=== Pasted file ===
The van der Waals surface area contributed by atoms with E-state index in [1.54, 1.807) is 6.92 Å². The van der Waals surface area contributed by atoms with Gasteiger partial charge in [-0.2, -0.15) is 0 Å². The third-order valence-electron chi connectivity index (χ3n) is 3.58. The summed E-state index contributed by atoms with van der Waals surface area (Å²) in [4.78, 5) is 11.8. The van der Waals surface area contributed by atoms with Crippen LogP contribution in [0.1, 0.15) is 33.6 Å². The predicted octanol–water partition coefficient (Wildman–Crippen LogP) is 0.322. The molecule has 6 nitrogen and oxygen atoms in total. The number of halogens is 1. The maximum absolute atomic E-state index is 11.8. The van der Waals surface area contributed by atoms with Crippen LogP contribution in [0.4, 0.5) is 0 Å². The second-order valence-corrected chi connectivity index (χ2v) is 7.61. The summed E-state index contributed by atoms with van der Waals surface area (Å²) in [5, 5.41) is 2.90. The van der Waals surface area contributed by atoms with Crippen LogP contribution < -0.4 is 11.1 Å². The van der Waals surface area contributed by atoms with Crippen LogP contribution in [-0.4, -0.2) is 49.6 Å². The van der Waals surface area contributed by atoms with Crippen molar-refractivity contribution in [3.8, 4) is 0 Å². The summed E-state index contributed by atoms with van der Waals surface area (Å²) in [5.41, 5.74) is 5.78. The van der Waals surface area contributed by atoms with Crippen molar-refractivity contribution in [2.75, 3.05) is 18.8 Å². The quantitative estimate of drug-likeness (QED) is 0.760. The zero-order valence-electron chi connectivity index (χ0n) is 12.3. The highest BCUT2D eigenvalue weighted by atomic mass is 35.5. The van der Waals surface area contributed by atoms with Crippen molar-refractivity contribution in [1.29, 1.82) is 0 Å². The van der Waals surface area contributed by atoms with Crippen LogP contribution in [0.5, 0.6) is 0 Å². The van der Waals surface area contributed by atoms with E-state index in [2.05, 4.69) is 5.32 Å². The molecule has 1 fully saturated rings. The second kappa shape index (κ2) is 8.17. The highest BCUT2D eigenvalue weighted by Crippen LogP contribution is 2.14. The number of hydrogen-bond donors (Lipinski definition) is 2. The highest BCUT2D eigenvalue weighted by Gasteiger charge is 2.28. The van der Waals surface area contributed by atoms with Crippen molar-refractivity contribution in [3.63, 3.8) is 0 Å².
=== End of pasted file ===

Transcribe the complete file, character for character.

The van der Waals surface area contributed by atoms with E-state index in [1.54, 1.807) is 6.92 Å². The van der Waals surface area contributed by atoms with Gasteiger partial charge in [-0.2, -0.15) is 0 Å². The third-order valence-electron chi connectivity index (χ3n) is 3.58. The summed E-state index contributed by atoms with van der Waals surface area (Å²) in [4.78, 5) is 11.8. The van der Waals surface area contributed by atoms with Crippen LogP contribution in [0.1, 0.15) is 33.6 Å². The predicted octanol–water partition coefficient (Wildman–Crippen LogP) is 0.322. The molecule has 6 nitrogen and oxygen atoms in total. The number of halogens is 1. The maximum absolute atomic E-state index is 11.8. The van der Waals surface area contributed by atoms with Crippen LogP contribution in [0.4, 0.5) is 0 Å². The second-order valence-corrected chi connectivity index (χ2v) is 7.61. The summed E-state index contributed by atoms with van der Waals surface area (Å²) in [5, 5.41) is 2.90. The van der Waals surface area contributed by atoms with Crippen LogP contribution < -0.4 is 11.1 Å². The van der Waals surface area contributed by atoms with Crippen LogP contribution in [-0.4, -0.2) is 49.6 Å². The van der Waals surface area contributed by atoms with Crippen molar-refractivity contribution in [3.8, 4) is 0 Å². The summed E-state index contributed by atoms with van der Waals surface area (Å²) in [5.41, 5.74) is 5.78. The van der Waals surface area contributed by atoms with Crippen molar-refractivity contribution in [2.75, 3.05) is 18.8 Å². The quantitative estimate of drug-likeness (QED) is 0.760. The zero-order valence-electron chi connectivity index (χ0n) is 12.3. The highest BCUT2D eigenvalue weighted by atomic mass is 35.5. The van der Waals surface area contributed by atoms with Crippen molar-refractivity contribution in [1.29, 1.82) is 0 Å². The van der Waals surface area contributed by atoms with Crippen LogP contribution in [0.5, 0.6) is 0 Å². The van der Waals surface area contributed by atoms with E-state index in [2.05, 4.69) is 5.32 Å². The molecule has 1 fully saturated rings. The second kappa shape index (κ2) is 8.17. The highest BCUT2D eigenvalue weighted by Crippen LogP contribution is 2.14. The number of hydrogen-bond donors (Lipinski definition) is 2. The highest BCUT2D eigenvalue weighted by Gasteiger charge is 2.28. The van der Waals surface area contributed by atoms with Crippen molar-refractivity contribution in [3.63, 3.8) is 0 Å².